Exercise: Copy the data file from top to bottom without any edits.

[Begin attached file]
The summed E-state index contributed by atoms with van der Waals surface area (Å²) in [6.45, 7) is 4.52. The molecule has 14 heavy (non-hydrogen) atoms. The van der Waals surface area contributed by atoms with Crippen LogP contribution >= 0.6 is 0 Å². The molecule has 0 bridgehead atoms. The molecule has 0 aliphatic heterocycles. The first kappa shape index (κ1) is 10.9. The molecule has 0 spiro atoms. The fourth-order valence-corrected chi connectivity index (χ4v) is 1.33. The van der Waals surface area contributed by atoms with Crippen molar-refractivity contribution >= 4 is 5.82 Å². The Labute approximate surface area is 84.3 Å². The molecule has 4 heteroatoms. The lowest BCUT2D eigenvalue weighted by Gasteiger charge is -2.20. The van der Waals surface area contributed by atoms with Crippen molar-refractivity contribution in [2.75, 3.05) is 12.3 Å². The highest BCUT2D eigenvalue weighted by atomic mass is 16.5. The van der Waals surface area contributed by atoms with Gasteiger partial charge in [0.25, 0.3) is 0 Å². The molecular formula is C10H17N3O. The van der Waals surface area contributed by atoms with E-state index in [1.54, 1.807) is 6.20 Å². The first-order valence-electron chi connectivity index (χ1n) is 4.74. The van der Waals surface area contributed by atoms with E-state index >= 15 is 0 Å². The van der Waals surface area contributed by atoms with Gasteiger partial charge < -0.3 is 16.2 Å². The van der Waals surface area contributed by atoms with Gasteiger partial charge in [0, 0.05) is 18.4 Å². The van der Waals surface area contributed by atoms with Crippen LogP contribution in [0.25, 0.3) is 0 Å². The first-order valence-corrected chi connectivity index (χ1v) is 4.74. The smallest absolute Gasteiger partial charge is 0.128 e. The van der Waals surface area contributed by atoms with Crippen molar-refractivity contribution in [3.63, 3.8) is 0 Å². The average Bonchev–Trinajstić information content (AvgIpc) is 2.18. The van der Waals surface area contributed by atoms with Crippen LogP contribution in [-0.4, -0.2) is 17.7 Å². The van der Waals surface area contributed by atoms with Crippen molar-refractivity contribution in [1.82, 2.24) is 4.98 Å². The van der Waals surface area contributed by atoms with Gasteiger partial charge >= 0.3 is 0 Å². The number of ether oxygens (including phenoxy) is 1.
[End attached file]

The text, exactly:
The summed E-state index contributed by atoms with van der Waals surface area (Å²) in [6.45, 7) is 4.52. The molecule has 14 heavy (non-hydrogen) atoms. The van der Waals surface area contributed by atoms with Crippen LogP contribution >= 0.6 is 0 Å². The molecule has 0 bridgehead atoms. The molecule has 0 aliphatic heterocycles. The first kappa shape index (κ1) is 10.9. The molecule has 0 spiro atoms. The fourth-order valence-corrected chi connectivity index (χ4v) is 1.33. The van der Waals surface area contributed by atoms with Crippen molar-refractivity contribution >= 4 is 5.82 Å². The Labute approximate surface area is 84.3 Å². The molecule has 4 heteroatoms. The lowest BCUT2D eigenvalue weighted by Gasteiger charge is -2.20. The van der Waals surface area contributed by atoms with Crippen molar-refractivity contribution in [2.75, 3.05) is 12.3 Å². The highest BCUT2D eigenvalue weighted by atomic mass is 16.5. The van der Waals surface area contributed by atoms with Gasteiger partial charge in [0.25, 0.3) is 0 Å². The molecular formula is C10H17N3O. The van der Waals surface area contributed by atoms with E-state index in [1.54, 1.807) is 6.20 Å². The first-order valence-electron chi connectivity index (χ1n) is 4.74. The van der Waals surface area contributed by atoms with E-state index >= 15 is 0 Å². The van der Waals surface area contributed by atoms with Gasteiger partial charge < -0.3 is 16.2 Å². The van der Waals surface area contributed by atoms with Gasteiger partial charge in [0, 0.05) is 18.4 Å². The van der Waals surface area contributed by atoms with Crippen LogP contribution in [0.25, 0.3) is 0 Å². The first-order valence-corrected chi connectivity index (χ1v) is 4.74. The smallest absolute Gasteiger partial charge is 0.128 e. The van der Waals surface area contributed by atoms with Crippen molar-refractivity contribution in [3.63, 3.8) is 0 Å². The average Bonchev–Trinajstić information content (AvgIpc) is 2.18. The van der Waals surface area contributed by atoms with Crippen LogP contribution in [-0.4, -0.2) is 17.7 Å². The van der Waals surface area contributed by atoms with Crippen molar-refractivity contribution in [1.82, 2.24) is 4.98 Å². The van der Waals surface area contributed by atoms with Gasteiger partial charge >= 0.3 is 0 Å². The number of ether oxygens (including phenoxy) is 1.